Health officials in Montana and Arizona have attributed cases of E. coli infection to the multistate outbreak linked to chopped romaine from Arizona.
The Centers for Disease Control and Prevention has already linked 35 illnesses in 11 states to the outbreak, but cases in two more states could bring the total to 45.
According to the Montana Department of Public Health and Human Services, laboratory testing has confirmed three cases in that state as also connected to the outbreak, with another four cases suspected to be related. Three cases in Arizona are also linked to the outbreak, according to the Arizona Department of Health Services.
In addition, a spokeswoman for the Idaho health department told The Packer on April 17 the state's case total had increased from 8 to 10 since the initial alert on April 13.
The CDC has reported cases in Pennsylvania (9), Idaho (8), New Jersey (7), Connecticut (2), New York (2), Ohio (2), Illinois (1), Michigan (1), Missouri (1), Virginia (1) and Washington (1). The CDC pegged chopped romaine from Arizona as connected to the illnesses because 26 of 28 people interviewed said they ate romaine in the week before they became sick. Romaine from other regions has not been implicated, and produce industry groups state that most romaine is now coming from California.The Food and Drug Administration has not named a specific company as the source of contaminated product.
Even so, numerous retailers have pulled items with romaine off their shelves.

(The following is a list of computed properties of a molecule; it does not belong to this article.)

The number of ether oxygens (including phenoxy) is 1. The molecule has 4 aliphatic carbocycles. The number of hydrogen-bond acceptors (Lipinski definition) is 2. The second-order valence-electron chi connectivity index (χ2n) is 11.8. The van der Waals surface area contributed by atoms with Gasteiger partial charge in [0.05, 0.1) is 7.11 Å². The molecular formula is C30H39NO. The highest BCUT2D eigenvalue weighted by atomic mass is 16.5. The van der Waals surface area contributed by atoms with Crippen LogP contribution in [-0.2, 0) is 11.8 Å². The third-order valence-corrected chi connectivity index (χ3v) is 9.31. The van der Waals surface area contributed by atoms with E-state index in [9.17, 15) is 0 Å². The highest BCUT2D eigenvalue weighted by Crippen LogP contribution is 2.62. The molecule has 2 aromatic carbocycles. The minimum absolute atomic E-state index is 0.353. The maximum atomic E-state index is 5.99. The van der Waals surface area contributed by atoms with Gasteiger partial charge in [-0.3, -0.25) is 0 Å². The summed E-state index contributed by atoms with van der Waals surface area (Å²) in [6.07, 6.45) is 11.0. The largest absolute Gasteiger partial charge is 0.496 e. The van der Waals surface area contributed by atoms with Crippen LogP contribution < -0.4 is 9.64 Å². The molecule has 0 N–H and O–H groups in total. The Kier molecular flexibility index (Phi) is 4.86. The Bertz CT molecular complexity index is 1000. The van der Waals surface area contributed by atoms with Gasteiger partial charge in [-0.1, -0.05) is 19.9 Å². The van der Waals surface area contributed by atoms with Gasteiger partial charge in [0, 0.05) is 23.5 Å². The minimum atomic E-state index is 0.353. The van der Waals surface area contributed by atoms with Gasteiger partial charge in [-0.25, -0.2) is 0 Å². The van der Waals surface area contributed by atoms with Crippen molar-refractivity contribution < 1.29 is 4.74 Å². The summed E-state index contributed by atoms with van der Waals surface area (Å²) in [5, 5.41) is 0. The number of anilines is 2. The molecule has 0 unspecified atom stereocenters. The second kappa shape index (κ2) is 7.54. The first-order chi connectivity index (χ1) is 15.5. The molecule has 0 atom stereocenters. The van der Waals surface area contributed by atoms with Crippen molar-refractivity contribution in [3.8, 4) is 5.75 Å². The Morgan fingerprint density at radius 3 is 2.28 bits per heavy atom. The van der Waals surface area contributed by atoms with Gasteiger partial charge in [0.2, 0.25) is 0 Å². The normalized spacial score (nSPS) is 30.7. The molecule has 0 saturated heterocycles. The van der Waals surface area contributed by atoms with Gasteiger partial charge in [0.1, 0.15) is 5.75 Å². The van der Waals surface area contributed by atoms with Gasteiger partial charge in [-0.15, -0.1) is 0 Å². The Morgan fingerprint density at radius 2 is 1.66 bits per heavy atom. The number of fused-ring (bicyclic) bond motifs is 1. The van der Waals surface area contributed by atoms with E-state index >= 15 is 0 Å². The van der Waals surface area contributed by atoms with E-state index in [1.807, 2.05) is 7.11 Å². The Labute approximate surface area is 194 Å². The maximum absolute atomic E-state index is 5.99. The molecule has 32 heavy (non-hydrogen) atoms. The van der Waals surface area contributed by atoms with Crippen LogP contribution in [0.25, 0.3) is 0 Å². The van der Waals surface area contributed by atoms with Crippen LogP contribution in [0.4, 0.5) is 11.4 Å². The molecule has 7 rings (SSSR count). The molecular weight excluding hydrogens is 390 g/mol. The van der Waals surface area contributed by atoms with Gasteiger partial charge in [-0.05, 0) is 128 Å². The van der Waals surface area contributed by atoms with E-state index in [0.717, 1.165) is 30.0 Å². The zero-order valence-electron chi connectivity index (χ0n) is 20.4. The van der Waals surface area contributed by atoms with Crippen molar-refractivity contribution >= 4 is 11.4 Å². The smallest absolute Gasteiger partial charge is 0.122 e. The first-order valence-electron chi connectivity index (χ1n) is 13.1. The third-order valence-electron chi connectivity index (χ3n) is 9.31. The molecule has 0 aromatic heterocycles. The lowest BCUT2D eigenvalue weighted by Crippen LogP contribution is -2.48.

Giant Eagle and Schnucks removed products after receiving a recall notice from Freshway Foods/US Foods. Spokeswoman Sara Matheu said the company issued the notice voluntarily out of an abundance of caution because of the CDC alert regarding romaine from Yuma.
Giant Food Stores also recalled products with romaine, citing the warning from the CDC.
The company listed salads from Westlake Village, Calif.-based Dole and Irwindale, Calif.-based Ready Pac Foods among the products it removed, but neither supplier has issued a recall and neither is aware of any connection between the outbreak and their respective products, spokesmen for the organizations said.
Consumer Reports has warned people not to eat romaine lettuce at all, despite the fact the CDC focused its investigation on chopped romaine from Arizona.
The FDA and CDC advised retailers, restaurants and consumers to avoid chopped romaine from Arizona specifically.